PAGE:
Swedish: Possessive Adjectives

Discussion in 'Nordic Languages' started by garydpoole, Nov 5, 2017.

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  1. Hello all

    Based upon the two or three Swedish grammar books that I own, plus looking on-line, it appears to me that most (although not all) seem to refer to the Swedish possessive adjectives such as min, din, hans, hennes, etc, as possessive pronouns or possessive forms of personal pronouns. Clearly showing their use before nouns, but for some reason, referring to them as pronouns not adjectives.

    I'm just wondering why this would be the case ?

    Regards

    Gary
     
  2. Segorian Senior Member

    Icelandic & Swedish
    This is just a convention. In the same way, possessive adjectives are sometimes referred to as “adjectival possessive pronouns” in English (and contrasted with “substantive possessive pronouns”).
     
  3. Wilma_Sweden

    Wilma_Sweden Senior Member

    Lund, Sweden
    Swedish (Scania)
    All these new terms makes me dizzy! :confused: In the old days we were taught in Swedish schools that there are two types of possessive pronoun: attributivt possessivt pronomen, the one used as a determiner before a noun, it's my bag/det är min väska, and the other one is självständigt possessivt pronomen: the bag is mine/väskan är min.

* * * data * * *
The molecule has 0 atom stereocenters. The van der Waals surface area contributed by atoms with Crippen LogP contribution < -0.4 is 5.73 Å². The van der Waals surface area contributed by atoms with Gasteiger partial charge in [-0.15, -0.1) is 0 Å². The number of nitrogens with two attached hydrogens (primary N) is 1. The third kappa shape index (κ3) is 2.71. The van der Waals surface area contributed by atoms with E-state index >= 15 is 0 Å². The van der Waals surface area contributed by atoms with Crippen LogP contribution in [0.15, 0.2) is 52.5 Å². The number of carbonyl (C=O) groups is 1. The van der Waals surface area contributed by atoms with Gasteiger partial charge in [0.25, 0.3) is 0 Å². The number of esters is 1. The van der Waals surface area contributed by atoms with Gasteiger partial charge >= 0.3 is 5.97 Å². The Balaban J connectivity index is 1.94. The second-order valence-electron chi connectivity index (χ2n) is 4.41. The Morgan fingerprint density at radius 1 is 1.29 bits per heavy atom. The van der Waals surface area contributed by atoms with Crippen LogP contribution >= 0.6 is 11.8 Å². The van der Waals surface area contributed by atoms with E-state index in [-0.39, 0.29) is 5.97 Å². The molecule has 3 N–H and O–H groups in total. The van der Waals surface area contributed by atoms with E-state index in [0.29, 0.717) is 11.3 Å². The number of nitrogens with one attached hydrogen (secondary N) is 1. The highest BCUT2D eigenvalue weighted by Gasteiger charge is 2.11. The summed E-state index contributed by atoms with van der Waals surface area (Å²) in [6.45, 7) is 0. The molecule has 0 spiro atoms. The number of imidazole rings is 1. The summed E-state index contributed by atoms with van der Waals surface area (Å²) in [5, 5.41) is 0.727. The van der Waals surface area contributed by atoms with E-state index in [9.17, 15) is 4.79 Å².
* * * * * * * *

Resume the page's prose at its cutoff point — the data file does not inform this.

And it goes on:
To me it feels natural to refer to them as possessive pronouns rather than possessive adjectives because they correspond to particular personal pronouns, but I could live with calling them possessive determiner/possessive pronoun. In Swedish, they look the same and behave the same, i.e. they have to be inflected with regard to the noun they refer to*, but their syntactic function and placement are of course different.
    * e.g.
    mina väskor, mitt tåg/väskorna är mina, tåget är mitt
     
    Last edited: Nov 6, 2017
  4. I guess my question stems from the last three years spent studying French, where there is a clear distinction made in all reference materials between possessive pronouns and possessive adjectives.

    At the moment, I'm finding it to easier to understand new Swedish grammar concepts if I can draw parallels from my French studies. Therefore, in the instance of the Swedish possessive pronouns, appreciating their use and their syntactic functionality, is essentially, no different to French possessive adjectives with respect to the gender (singular or plural) of the noun to which they refer.

    Many thanks.

    Regards

    Gary
     
  5. Ben Jamin Senior Member

    Norway
    Polish
    Grammar is mostly convention.
     

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